Do You Still Think About The Civic Si?

The Civic Si has a thankless job in the spectrum of cheap performance cars. Now, it's on the verge of a generational upgrade.

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Photo: Honda

The 2022 Honda Civic is a good car, because it’s a Civic — what else would you expect? The upcoming Civic Si should, once again, be a poster child for reasonably priced performance. And we’ll get to see the new Si very soon, because the first examples are reportedly planned to make deliveries to dealers in November.

The tease comes from Civic 11 Forum, which says it’s received confirmation of that timeline from dealers. The forum also cites a comment from a YouTuber claiming to have inside knowledge that the Si’s reveal should happen “any day now.” Honda says it’ll “have more to share soon” on the subject, according to Motor1.

I’ll admit that when I read this news, I initially came away disinterested and yet surprised, because I realized hadn’t thought about the Civic Si in an eternity. In my youth, the Si was the GTI killer; it looked much better than the GTI too, particularly the eighth-gen car with its super-raked windshield and distinctive proportions. That Civic made 197 horsepower, came with a six-speed manual, weighed about 2,860 pounds and started just over $20,000. Inflation sucks, doesn’t it?

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Still looks great, right?
Still looks great, right?
Photo: Honda

But while the GTI has experienced continuous bumps in power over the 15 (fifteen!) years since this Car and Driver comparison I vividly remember reading in print, the modern Civic Si is a lot like the Si of back then: 205 HP, six gears and a curb weight that’s about 20 to 40 pounds heavier than the 2006 model, depending on equipment. The latest iteration, which will soon be replaced, started at a hair under $25K.

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Personally, I think this is the reason I haven’t given the Civic Si its due in a long time. Perhaps the sweeter, shoutier Civic Type R is to blame for drawing mindshare away from the Si, but I don’t think that’s fair to the Si. Everyone still loves the GTI after all, even though the Golf R exists. And the Type R starts at about $12K more than the Si. I’m glad we have the Type R of course, but the Si serves a far more noble, democratizing duty to the masses.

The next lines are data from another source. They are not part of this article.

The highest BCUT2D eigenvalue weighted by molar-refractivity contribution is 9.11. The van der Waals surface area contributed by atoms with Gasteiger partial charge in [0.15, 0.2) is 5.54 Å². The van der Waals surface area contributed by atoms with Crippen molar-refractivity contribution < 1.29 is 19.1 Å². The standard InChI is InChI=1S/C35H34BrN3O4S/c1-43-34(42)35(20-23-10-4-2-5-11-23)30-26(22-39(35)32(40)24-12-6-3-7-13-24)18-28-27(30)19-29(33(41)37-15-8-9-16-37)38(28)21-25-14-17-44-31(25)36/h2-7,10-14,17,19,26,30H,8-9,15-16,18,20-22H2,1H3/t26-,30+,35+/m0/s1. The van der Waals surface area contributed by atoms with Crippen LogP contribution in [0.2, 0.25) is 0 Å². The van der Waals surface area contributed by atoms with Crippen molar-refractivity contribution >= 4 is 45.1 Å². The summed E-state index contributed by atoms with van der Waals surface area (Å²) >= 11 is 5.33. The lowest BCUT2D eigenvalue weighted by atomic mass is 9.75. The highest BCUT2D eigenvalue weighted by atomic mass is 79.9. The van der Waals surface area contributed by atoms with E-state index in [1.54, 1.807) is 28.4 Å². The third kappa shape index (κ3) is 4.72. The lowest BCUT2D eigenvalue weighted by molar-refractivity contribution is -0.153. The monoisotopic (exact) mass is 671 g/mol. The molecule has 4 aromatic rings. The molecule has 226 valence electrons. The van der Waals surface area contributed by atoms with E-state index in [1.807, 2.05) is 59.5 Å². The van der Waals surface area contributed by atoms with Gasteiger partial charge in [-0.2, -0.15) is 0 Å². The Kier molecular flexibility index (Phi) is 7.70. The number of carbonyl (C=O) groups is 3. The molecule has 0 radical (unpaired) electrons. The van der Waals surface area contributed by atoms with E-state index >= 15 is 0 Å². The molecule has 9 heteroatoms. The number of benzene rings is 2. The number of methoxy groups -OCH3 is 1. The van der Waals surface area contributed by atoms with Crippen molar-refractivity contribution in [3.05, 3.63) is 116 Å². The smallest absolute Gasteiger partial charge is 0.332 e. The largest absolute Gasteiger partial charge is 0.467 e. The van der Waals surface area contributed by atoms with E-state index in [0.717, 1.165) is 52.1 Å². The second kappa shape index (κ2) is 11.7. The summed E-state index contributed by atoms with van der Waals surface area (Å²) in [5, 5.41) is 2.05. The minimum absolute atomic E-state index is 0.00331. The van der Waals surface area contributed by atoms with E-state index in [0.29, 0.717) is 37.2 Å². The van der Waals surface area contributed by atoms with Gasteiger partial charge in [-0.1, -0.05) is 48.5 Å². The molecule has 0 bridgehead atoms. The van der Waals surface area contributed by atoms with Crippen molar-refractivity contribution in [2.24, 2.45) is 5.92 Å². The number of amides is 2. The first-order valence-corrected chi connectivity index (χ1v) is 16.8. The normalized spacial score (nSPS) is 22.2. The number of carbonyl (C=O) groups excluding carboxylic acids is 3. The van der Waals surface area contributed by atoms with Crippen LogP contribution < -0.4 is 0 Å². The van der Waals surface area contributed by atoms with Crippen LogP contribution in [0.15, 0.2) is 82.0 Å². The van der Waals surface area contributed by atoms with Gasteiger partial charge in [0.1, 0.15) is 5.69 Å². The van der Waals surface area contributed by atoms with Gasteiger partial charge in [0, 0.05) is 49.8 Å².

In spite of the stagnation of specs — actually, perhaps because of it — the Si has managed to stay accessible, yet lively. Our old friend Alanis King celebrated the outgoing model’s unwavering commitment to fun. The Si’s irresistible character has proven successful, too; excusing recession and pandemic years, Civic sales in the U.S. on the whole are much greater than in 2005 according to Good Car Bad Car, with the peak coming at 377,286 sold in 2017.

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Those numbers in this era of everything going crossovery are astonishing. And while we don’t how many of those sales carry Si badges, Honda told CarBuzz last year that five percent of Civics rolling off the lot were Si versions. What’s more, if Honda didn’t shift as many Civics as it does, the Si wouldn’t be as cheap as it is — something that Rob Keough, senior product planner for the Civic in 2017, told Automotive News:

Honda was also keen to keep the Civic Si affordable, and that’s where the $24,775 comes in. It’s the base price including destination for the coupe or sedan and includes such standard goodies as a sunroof, sport mode with adaptive suspension and a limited-slip differential.

That price was made possible by the sheer volumes of 10th-generation Civics Honda has sold over the past two years — well over 500,000 — Keough said.

Using the larger 2.0-liter turbocharged four-cylinder that’s in the Civic Type R would have radically shifted what the Si was. Even tuned down from the Type R’s 306 hp, such an Si would have cost closer to $30,000 — too rich for Honda’s blood.

“The Si has always been in the [price] range that it’s in,” Keough said. “We wanted it to be attainable and affordable, so our target for Si was really to come in at this price point with this performance level.”

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So, the new Civic Si could be a lot like the old Si, and the Si before it. It may not get a horsepower increase to keep up with the Joneses, and it may be overlooked by some enthusiasts for it. And yet, with meatier cars like the Veloster N demanding $33K — nearly $5,000 more than previous model years — and the new MK8 GTI carrying a premium of its own, the Civic Si has been the only sporty compact truly sticking to the bit. I should respect it more for that; we all should.